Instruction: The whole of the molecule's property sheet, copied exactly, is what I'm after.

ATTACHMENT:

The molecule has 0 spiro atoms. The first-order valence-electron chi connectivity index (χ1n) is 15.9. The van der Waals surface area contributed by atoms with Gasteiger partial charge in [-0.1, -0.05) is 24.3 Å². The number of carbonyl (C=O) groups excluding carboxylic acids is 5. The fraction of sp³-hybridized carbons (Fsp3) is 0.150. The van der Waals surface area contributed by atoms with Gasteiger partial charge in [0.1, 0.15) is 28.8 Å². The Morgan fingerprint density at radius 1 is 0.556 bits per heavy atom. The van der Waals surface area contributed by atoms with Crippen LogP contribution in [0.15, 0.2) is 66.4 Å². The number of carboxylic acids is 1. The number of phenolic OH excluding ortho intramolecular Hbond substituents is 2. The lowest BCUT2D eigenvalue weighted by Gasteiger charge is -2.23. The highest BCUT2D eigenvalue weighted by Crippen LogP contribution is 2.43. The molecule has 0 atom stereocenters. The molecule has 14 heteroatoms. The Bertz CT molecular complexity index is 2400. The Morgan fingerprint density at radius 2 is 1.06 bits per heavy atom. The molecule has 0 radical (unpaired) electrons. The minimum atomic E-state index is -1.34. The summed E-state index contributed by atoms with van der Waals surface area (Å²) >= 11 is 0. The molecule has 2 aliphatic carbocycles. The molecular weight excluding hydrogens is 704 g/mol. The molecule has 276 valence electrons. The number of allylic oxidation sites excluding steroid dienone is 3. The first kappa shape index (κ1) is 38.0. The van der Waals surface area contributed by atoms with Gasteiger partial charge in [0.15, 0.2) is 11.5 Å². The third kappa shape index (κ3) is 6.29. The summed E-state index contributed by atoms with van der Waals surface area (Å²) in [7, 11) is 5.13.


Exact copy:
The molecule has 0 spiro atoms. The first-order valence-electron chi connectivity index (χ1n) is 15.9. The van der Waals surface area contributed by atoms with Gasteiger partial charge in [-0.1, -0.05) is 24.3 Å². The number of carbonyl (C=O) groups excluding carboxylic acids is 5. The fraction of sp³-hybridized carbons (Fsp3) is 0.150. The van der Waals surface area contributed by atoms with Gasteiger partial charge in [0.1, 0.15) is 28.8 Å². The Morgan fingerprint density at radius 1 is 0.556 bits per heavy atom. The van der Waals surface area contributed by atoms with Crippen LogP contribution in [0.15, 0.2) is 66.4 Å². The number of carboxylic acids is 1. The number of phenolic OH excluding ortho intramolecular Hbond substituents is 2. The lowest BCUT2D eigenvalue weighted by Gasteiger charge is -2.23. The highest BCUT2D eigenvalue weighted by Crippen LogP contribution is 2.43. The molecule has 0 atom stereocenters. The molecule has 14 heteroatoms. The Bertz CT molecular complexity index is 2400. The Morgan fingerprint density at radius 2 is 1.06 bits per heavy atom. The molecule has 0 radical (unpaired) electrons. The minimum atomic E-state index is -1.34. The summed E-state index contributed by atoms with van der Waals surface area (Å²) >= 11 is 0. The molecule has 2 aliphatic carbocycles. The molecular weight excluding hydrogens is 704 g/mol. The molecule has 276 valence electrons. The number of allylic oxidation sites excluding steroid dienone is 3. The first kappa shape index (κ1) is 38.0. The van der Waals surface area contributed by atoms with Gasteiger partial charge in [0.15, 0.2) is 11.5 Å². The third kappa shape index (κ3) is 6.29. The summed E-state index contributed by atoms with van der Waals surface area (Å²) in [7, 11) is 5.13.